Last week the worries about Black September abated as equity markets rallied, and the currency traders likewise took on a little more risk. A few negative weekend events caused the markets to tumble as the psychology changed. In Japan, the central bankers, politicians, and the exporters continued their discussion about the damage caused by the strong yen but all they did was talk, and the yen then soared against other currencies. Rumors late last week that the Europeans and the US would not join with the Japanese in intervention to weaken the yen may have been true so the Japanese did nothing. With Japan's forex reserves increasing last month to $1,070.15B, near the record of $1073.71B in Nov 2009, perhaps they do not wish to sell a few trillion yen and add to their portfolio of currencies.
Weakness in Japanese equities set the tone for equities, and combined with a WSJ article questioning the integrity of the European bank stress tests, announced last July, this provided the bears with more ammo. This story was confirmed by a story from Germany that euro banks need an additional €125 of new capital this year. This seems like chump change considering that the US Treasury was able to sell $33B 3 year notes at .79% today, but it still gave the bears some courage.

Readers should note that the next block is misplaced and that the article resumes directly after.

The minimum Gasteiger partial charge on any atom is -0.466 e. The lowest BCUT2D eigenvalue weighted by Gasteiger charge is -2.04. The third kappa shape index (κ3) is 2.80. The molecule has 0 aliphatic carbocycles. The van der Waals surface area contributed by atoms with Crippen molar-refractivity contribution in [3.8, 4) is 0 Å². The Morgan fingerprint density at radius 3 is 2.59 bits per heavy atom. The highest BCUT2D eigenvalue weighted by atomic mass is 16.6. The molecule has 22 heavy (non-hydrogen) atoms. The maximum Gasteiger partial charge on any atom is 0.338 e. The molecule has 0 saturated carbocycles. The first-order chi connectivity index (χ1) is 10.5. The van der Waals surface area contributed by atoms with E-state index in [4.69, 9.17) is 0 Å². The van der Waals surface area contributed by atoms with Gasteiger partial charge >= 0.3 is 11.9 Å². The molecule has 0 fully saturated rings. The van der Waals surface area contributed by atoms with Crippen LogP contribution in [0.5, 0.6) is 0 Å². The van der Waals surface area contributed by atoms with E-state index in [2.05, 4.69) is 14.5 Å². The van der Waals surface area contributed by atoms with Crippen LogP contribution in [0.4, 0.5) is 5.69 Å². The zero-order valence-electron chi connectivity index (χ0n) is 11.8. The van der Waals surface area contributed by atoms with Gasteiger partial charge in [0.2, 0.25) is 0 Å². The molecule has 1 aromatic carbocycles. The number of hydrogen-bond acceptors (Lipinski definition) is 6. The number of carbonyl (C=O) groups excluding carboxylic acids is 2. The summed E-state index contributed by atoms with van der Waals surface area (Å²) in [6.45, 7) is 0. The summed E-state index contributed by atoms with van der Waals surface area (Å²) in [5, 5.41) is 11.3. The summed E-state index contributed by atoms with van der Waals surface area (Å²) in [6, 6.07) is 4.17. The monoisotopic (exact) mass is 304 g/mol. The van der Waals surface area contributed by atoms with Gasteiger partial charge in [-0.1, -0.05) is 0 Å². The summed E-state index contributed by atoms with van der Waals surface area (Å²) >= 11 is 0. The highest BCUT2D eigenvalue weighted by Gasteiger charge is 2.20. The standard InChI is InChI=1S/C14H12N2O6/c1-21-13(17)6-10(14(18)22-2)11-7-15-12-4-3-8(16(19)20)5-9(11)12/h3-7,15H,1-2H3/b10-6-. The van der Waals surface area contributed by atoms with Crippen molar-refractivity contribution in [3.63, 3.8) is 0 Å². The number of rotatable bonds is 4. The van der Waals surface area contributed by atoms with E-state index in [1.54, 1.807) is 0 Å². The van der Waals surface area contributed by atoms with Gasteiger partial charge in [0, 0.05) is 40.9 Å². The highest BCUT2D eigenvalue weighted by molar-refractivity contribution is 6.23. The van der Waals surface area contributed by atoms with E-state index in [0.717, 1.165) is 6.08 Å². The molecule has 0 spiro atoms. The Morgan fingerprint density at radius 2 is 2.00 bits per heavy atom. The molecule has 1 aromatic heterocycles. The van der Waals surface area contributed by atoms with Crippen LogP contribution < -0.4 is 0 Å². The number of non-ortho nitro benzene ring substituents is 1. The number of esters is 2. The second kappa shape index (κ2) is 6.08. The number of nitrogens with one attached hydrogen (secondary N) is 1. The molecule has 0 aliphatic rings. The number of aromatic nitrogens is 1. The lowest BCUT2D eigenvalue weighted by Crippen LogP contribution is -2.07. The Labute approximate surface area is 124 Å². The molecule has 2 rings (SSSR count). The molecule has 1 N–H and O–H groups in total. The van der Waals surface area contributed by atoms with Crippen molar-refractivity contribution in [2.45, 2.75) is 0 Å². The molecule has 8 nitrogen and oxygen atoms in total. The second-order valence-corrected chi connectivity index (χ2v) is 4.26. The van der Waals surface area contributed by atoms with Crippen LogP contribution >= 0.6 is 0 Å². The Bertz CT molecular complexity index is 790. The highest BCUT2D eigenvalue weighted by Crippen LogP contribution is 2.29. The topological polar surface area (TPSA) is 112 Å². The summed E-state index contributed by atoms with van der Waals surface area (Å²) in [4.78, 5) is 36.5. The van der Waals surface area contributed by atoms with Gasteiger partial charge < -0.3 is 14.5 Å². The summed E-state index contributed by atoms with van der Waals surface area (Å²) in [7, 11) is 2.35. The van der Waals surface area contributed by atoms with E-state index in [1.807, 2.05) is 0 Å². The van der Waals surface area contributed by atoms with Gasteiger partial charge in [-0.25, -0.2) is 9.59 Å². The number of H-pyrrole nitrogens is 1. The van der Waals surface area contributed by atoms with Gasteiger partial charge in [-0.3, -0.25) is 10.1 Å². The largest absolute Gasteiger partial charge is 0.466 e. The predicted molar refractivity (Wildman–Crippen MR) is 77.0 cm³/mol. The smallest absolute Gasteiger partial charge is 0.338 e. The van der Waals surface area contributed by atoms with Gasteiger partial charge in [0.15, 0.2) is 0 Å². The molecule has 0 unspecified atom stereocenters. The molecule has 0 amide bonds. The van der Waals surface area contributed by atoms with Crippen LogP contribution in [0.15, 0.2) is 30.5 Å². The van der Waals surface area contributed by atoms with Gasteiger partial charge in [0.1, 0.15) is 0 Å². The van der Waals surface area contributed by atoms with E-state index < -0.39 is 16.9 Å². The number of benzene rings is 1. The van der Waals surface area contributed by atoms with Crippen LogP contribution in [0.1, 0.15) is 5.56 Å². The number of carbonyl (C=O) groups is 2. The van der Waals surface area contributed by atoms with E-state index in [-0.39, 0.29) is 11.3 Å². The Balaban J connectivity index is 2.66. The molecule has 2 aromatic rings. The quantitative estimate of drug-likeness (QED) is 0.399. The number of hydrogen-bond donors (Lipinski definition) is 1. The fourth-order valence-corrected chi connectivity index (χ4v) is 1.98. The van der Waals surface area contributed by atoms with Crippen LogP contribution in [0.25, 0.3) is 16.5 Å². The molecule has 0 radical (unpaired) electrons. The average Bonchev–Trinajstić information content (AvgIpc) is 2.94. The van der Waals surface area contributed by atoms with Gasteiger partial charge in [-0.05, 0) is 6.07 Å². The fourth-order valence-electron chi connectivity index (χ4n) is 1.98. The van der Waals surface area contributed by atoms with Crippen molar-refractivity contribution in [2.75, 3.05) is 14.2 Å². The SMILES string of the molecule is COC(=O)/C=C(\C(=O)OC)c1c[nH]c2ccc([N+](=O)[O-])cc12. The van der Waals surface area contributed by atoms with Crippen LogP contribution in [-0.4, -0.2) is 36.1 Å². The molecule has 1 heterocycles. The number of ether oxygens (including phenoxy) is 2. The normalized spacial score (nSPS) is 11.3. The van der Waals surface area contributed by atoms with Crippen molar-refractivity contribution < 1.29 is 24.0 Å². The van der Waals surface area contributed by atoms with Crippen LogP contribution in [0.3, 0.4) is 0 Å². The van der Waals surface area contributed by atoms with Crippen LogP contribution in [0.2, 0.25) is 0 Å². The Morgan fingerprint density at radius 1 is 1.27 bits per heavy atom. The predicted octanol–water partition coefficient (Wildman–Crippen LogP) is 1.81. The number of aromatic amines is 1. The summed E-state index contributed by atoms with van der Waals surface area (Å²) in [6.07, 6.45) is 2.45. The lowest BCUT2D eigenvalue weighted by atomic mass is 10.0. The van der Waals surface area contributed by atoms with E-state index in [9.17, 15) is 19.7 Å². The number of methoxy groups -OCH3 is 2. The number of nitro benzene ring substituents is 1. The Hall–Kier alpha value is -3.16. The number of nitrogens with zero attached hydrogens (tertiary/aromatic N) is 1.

This data, combined with pictures of the yesterday's strikes in France and England are not reassuring to last week's euro bulls. The differences in culture and work ethics does make the single currency vulnerable. Never mind that Germany has raised the retirement age to 67, the French Unions were disrupting Paris yesterday, protesting with a strike, because they want to increase the retirement age to 62 from 60. A happy family sharing one currency this is not, but we wonder if the quick retreat from the 1.29 to the 1.27 handle is not a little overdone.
The 1H chart depicts Tuesday's sell off. We are inclined to try to scalp the market from the long side, buying the EUR/USD in the 1.27 area, risking a trade down to 1.2650, and see how the news breaks later in the week.
Disclosure: No positions